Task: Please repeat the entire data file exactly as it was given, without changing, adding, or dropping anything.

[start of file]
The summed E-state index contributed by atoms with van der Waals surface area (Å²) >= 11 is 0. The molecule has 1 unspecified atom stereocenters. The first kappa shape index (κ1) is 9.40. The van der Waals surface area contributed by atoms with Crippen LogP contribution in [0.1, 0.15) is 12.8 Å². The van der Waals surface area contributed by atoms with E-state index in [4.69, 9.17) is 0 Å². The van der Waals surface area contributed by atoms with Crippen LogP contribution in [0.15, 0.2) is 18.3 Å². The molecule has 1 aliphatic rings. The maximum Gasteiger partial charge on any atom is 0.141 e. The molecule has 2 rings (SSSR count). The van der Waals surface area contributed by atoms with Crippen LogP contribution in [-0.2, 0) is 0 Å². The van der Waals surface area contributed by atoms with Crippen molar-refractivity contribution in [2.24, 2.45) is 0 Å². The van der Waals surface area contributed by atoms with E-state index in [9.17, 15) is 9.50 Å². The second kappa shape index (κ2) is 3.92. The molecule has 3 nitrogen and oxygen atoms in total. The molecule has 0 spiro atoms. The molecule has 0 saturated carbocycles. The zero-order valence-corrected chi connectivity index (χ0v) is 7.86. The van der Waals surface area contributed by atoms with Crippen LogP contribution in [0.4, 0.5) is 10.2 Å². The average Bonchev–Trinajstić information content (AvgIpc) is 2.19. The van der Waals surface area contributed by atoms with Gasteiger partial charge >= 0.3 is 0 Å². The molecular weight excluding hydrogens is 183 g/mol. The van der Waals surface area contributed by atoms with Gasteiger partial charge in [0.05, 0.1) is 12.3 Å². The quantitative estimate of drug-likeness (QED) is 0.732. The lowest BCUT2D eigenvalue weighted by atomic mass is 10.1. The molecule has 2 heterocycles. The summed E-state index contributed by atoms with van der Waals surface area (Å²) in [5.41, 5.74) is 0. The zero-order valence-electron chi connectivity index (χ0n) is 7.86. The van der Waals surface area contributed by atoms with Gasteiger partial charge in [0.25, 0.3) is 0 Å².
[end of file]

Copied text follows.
The summed E-state index contributed by atoms with van der Waals surface area (Å²) >= 11 is 0. The molecule has 1 unspecified atom stereocenters. The first kappa shape index (κ1) is 9.40. The van der Waals surface area contributed by atoms with Crippen LogP contribution in [0.1, 0.15) is 12.8 Å². The van der Waals surface area contributed by atoms with E-state index in [4.69, 9.17) is 0 Å². The van der Waals surface area contributed by atoms with Crippen LogP contribution in [0.15, 0.2) is 18.3 Å². The molecule has 1 aliphatic rings. The maximum Gasteiger partial charge on any atom is 0.141 e. The molecule has 2 rings (SSSR count). The van der Waals surface area contributed by atoms with Crippen LogP contribution in [-0.2, 0) is 0 Å². The van der Waals surface area contributed by atoms with Crippen molar-refractivity contribution in [2.24, 2.45) is 0 Å². The van der Waals surface area contributed by atoms with E-state index in [9.17, 15) is 9.50 Å². The second kappa shape index (κ2) is 3.92. The molecule has 3 nitrogen and oxygen atoms in total. The molecule has 0 spiro atoms. The molecule has 0 saturated carbocycles. The zero-order valence-corrected chi connectivity index (χ0v) is 7.86. The van der Waals surface area contributed by atoms with Crippen LogP contribution in [0.4, 0.5) is 10.2 Å². The average Bonchev–Trinajstić information content (AvgIpc) is 2.19. The van der Waals surface area contributed by atoms with Gasteiger partial charge >= 0.3 is 0 Å². The molecular weight excluding hydrogens is 183 g/mol. The van der Waals surface area contributed by atoms with Gasteiger partial charge in [0.05, 0.1) is 12.3 Å². The quantitative estimate of drug-likeness (QED) is 0.732. The lowest BCUT2D eigenvalue weighted by atomic mass is 10.1. The molecule has 2 heterocycles. The summed E-state index contributed by atoms with van der Waals surface area (Å²) in [5.41, 5.74) is 0. The zero-order valence-electron chi connectivity index (χ0n) is 7.86. The van der Waals surface area contributed by atoms with Gasteiger partial charge in [0.25, 0.3) is 0 Å².